So, I like those old-style d8+d12 random encounter tables.

I wonder, were they d8+d12 because d10s were unreliable/unavailable, or was there some other reason?

Sometimes it’s hard to teach a new-school gamer old-school tricks.

I prefer to use 2d10 because you get the same basic results, a number between two and twenty, or a range of nineteen possible encounters.

Nineteen is a lot.

I didn’t play in the old days so I don’t really know how to fill one of these encounter tables. I wanted to figure the probability of each result.

I laughed when I noticed the pattern.

A roll of 11 has a 10% probability, and every number above or below it has a 1% difference. It was one of those “facepalm” kinds of laughs.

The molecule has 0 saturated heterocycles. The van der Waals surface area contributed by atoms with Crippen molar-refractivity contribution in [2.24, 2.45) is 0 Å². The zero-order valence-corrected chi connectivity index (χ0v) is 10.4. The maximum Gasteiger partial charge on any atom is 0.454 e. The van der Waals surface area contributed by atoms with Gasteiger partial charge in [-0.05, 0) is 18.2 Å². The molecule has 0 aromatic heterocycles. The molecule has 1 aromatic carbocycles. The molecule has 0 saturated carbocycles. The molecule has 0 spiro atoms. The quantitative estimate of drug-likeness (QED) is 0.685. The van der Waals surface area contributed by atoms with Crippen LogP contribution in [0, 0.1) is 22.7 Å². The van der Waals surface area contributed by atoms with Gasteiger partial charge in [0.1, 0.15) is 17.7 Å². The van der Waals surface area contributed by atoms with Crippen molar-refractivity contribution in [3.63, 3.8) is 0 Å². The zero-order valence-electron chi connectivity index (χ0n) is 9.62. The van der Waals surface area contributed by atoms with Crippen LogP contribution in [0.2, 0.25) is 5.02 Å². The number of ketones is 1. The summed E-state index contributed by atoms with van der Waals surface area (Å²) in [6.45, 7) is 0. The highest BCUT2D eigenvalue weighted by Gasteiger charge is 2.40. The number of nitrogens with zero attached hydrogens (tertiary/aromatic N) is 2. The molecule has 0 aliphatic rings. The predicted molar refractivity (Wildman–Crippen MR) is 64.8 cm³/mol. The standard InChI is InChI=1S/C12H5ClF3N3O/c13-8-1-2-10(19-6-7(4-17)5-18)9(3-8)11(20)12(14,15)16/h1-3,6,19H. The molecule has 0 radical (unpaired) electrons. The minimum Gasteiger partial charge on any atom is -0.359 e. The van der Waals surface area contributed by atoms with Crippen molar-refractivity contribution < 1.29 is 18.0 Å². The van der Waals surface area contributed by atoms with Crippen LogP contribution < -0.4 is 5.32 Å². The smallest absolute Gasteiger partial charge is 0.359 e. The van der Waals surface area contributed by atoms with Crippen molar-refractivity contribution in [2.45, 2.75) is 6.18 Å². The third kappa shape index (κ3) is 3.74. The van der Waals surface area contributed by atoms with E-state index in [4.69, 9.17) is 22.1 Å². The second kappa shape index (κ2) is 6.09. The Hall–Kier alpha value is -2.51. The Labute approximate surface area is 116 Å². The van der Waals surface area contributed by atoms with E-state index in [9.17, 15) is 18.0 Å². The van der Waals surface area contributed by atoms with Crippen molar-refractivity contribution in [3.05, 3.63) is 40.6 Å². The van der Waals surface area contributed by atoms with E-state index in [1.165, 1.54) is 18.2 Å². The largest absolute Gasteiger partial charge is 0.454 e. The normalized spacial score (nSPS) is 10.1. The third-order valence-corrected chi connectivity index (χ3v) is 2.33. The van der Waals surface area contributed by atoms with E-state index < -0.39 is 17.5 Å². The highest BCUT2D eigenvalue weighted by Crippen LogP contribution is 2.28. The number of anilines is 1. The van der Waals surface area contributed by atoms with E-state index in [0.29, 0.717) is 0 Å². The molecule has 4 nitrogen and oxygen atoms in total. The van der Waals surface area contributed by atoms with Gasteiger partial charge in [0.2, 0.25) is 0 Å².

Anyway, what I realized after a fashion was that this style of encounter table would actually be really great to fill with some new-school types monsters. You know those Word Salad Monsters like, “Daggerspell Flind Gnoll?”

I know I lost some of you with that.

Well, adding a dash of the new school and a pinch of the old school — figure that your encounters feature anywhere from one creature to an number equaling the party, to overwhelming numbers of foes.

You can wind up filling your 2d10 table with entries for half a dozen kinds of weirdo gnolls. Now, I’m sure the old school did that with gnoll warriors versus gnoll warlocks versus gnoll thieves or something — but new school thought opened us up to a lot more permutations of monsters. Like a lot, a lot.

Also, a method for creating interesting, unique monster powers.

I figure if I can marry the two — unique monster shenanigans and random encounter tables — I might have a recipe for super-easy dungeon design.